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Grupo Ñuu, Caballo Rucio

La Mixteca, Oaxaca, Mexico
Partner since: 2022 Traceable to: 25-30 families Altitude: 1,450 - 1,650

Cherries are floated, pulped and placed with water in fermentation vats for 18-24 hours before 2-3 rounds of washing followed by 2-3 days of drying in full sun – often on a rooftop – before moving to shaded patio or raised beds for 12-16 days with regular rotations and hand picking.

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Community Context

Grupo Ñuu is made up of 25-30 Mestizo and Mixteco families who work together to preserve the traditions and heritage of their grandparents through their committment to coffee. Their work includes reconstituting soils, using a blend of organic methods and modern delivery methods. In the same way they adjust traditional processing methods based on feedback from other origins. This region is heavily shaded, and coffee is viewed as the primary way of retaining the old growth forests which help to keep the farms a cool 21-23C / 70-73F during the day. Driven by the combination of coastal winds and steep mountains, the temperature here drops a full 10C / 20F on average at night – making it the perfect climate for berries to develop more complex sugars and acidity.

This is a rare Mountainous Cloud Forest; Bosque Mesófilo de Montaña, island-like ecosystems which create, and are fed by their own clouds, and which are home to ~ 10% of Mexico’s animal species even if only representing .5% of land. This is the Sierra Madre Occidental, La Mixteca Region, known for steep slopes pocketed with communities, each with their own history and unique flavor. Grupo Ñuu is a new, small group who chose a name that has a meaning between ‘life’, ‘place’ and ‘people’. The group was formed and supported by Terra Coffeas Mexico.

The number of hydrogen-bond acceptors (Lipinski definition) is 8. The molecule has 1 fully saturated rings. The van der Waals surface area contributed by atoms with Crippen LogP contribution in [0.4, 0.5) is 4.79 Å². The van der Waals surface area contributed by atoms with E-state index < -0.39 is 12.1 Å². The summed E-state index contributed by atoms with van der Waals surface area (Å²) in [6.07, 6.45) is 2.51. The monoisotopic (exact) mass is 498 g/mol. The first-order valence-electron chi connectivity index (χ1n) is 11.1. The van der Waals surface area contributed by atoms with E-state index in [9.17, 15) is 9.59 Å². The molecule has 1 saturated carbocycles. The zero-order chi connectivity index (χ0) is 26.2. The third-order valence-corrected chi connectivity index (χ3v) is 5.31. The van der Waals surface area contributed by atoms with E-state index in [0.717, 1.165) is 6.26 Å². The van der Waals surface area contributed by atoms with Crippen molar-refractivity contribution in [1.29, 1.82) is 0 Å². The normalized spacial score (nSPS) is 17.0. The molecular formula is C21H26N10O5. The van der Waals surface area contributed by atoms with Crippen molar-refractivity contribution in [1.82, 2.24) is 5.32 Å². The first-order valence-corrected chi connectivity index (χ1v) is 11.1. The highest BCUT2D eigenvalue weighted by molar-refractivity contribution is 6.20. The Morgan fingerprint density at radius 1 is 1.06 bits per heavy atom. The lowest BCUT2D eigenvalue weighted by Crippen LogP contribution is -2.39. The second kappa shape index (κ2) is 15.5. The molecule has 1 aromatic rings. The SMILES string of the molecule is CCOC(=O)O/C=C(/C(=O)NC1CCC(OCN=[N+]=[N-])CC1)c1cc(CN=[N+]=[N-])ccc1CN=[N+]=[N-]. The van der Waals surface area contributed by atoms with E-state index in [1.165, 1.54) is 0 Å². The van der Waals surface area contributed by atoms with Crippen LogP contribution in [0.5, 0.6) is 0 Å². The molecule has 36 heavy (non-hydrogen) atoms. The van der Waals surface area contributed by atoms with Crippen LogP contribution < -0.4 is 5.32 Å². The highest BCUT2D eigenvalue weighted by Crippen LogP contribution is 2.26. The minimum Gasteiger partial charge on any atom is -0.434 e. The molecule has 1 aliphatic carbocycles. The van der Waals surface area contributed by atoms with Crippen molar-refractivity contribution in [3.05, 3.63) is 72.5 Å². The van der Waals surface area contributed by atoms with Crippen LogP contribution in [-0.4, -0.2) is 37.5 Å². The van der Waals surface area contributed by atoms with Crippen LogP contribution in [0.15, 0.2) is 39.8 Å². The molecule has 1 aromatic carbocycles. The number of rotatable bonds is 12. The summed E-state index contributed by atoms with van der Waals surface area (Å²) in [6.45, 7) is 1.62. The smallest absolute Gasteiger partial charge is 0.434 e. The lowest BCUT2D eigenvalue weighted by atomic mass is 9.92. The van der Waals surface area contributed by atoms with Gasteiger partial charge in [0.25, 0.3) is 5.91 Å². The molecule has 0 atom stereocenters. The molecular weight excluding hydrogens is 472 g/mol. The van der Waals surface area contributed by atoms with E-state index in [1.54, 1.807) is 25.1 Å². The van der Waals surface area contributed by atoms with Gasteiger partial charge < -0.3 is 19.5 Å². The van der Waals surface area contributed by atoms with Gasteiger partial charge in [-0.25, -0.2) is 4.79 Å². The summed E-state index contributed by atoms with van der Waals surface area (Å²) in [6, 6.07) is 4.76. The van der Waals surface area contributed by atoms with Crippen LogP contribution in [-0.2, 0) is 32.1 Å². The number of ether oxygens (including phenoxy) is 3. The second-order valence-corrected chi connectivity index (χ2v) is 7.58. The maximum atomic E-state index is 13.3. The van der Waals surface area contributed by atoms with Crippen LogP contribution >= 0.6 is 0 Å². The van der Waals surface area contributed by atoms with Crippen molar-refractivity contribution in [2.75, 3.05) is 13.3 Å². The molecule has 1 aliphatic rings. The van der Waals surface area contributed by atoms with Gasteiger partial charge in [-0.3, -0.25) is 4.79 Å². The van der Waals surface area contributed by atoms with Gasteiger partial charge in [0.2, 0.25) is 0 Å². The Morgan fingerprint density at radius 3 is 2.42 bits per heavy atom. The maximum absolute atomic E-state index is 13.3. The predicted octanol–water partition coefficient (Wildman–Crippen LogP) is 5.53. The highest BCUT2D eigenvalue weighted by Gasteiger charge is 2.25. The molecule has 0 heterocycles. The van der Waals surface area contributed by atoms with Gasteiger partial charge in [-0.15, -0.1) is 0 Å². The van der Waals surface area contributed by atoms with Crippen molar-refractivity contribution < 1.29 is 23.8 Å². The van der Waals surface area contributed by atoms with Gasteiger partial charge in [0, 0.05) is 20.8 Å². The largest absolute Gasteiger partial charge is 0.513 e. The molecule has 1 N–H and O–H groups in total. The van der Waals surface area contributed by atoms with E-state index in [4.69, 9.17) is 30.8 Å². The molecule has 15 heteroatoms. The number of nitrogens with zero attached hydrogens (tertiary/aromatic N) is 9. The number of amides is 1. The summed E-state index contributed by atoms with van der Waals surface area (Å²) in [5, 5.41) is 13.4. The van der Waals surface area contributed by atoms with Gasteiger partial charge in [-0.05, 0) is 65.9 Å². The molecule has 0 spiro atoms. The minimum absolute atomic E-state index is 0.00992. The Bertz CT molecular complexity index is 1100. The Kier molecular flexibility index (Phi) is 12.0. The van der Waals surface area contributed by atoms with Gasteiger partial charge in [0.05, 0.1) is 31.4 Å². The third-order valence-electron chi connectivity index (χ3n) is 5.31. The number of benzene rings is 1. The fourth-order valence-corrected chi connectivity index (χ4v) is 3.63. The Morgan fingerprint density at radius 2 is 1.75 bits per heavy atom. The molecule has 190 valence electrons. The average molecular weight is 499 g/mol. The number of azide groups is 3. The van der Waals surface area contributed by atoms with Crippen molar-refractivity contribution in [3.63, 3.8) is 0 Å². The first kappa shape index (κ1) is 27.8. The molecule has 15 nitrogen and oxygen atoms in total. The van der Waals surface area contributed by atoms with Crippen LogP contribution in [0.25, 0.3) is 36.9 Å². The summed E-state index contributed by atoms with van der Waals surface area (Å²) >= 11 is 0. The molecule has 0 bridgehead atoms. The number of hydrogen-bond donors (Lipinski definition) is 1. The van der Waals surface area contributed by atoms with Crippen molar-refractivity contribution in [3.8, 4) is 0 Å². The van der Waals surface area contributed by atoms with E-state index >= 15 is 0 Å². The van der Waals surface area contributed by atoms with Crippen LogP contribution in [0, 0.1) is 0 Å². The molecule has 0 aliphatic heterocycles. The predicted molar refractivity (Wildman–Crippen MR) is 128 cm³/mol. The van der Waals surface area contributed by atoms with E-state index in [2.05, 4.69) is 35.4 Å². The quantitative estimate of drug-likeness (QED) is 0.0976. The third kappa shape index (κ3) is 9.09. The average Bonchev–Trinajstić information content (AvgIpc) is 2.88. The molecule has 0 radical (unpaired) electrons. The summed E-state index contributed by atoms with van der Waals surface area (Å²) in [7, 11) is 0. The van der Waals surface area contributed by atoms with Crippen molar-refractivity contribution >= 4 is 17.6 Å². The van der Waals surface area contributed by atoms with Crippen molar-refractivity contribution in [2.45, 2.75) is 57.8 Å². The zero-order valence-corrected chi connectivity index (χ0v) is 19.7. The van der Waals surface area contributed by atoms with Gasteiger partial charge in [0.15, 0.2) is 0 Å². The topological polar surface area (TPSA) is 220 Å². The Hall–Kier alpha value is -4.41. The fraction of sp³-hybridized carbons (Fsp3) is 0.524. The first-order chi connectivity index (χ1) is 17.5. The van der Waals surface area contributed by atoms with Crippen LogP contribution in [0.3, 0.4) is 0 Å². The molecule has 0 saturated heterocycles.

Terra Coffeas Mexico is a new (2022) collaboration to bring 80 years of operational expertise from the mill to export – in the form of long-time family-business Galguera Gomez – together with fresh perspectives from a young, CQI-calibrated team of on-the-ground mobilizers – led by the passionate Frida Mendoza. Their team includes engineers, agronomists, biologists, chemists, cuppers, artists and, of course, coffee lovers, all together for the common goal of agroecológico – the intentional purposing of international standards for quality, productivity and traceability, towards the advancement of local cultural practices, environmental resources, and economic outcomes.

This group is on the ground, investing their time and advancing producers consultancy services, well before the harvest begins. They have a narrow focus that allows them to truly partner with producers, reviewing farm, processing and export processes as a peer. While visiting the farms, Terra Coffeas staff also look to the household. They work with producers to fill out a customized family work plan that recognizes roles related to harvest and processing, and offer to pay an additional premium for women-produced coffees. And this is such a coffee, where women producers received an addition .15 – .20 USD / KG premium (2022).

Country Context

Mexico is for coffee lovers. Few origins offer such variety, such competency, and such short flights to the farm. While often overlooked by their neighbors to the north, Mexico is the world’s 7th largest coffee producer, the largest exporter of organic coffees, and a fast-growing consumers of specialty coffee.

Seventy percent of Mexico’s crop comes from larger estates, concentrated around Veracruz, with the remaining thirty percent coming from 2 million smallholders, spread around the country but mostly in the Southern States of Chiapas and Oaxaca.

This is also where we find most of Mexico’s indigenous population, communities who moved higher and higher up-mountain, onto smaller and smaller plots of land, first to get away from colonial Spain, and later pushed by larger landowners during decades of highly political land reforms. In this way Mexico’s agrarian, coffee and Puebla movements are intertwined.

Though coffee arrived into Mexico two centuries earlier, it did not take off until the late 20th century.

In the 1970s a farmer friendly government came to power and encouraged smallholder production. Coffee exports skyrocketed nearly ten-fold over the next two decades. However, in the middle of this growth the government had to default on debt, cut back programs, and end a decade of federal support for smallholders. Price, markets and credit dwindled to drips – and on top of that – we got some Roya too. Oh, and did we mention the condition of the peso?

Into this distressed situation we see the rise of the coyote; middle-men who build truckloads of coffee up from 1-5 bag household level. Still today, buyers look for points of aggregation that can cut out middle-men but still give them access to volumes.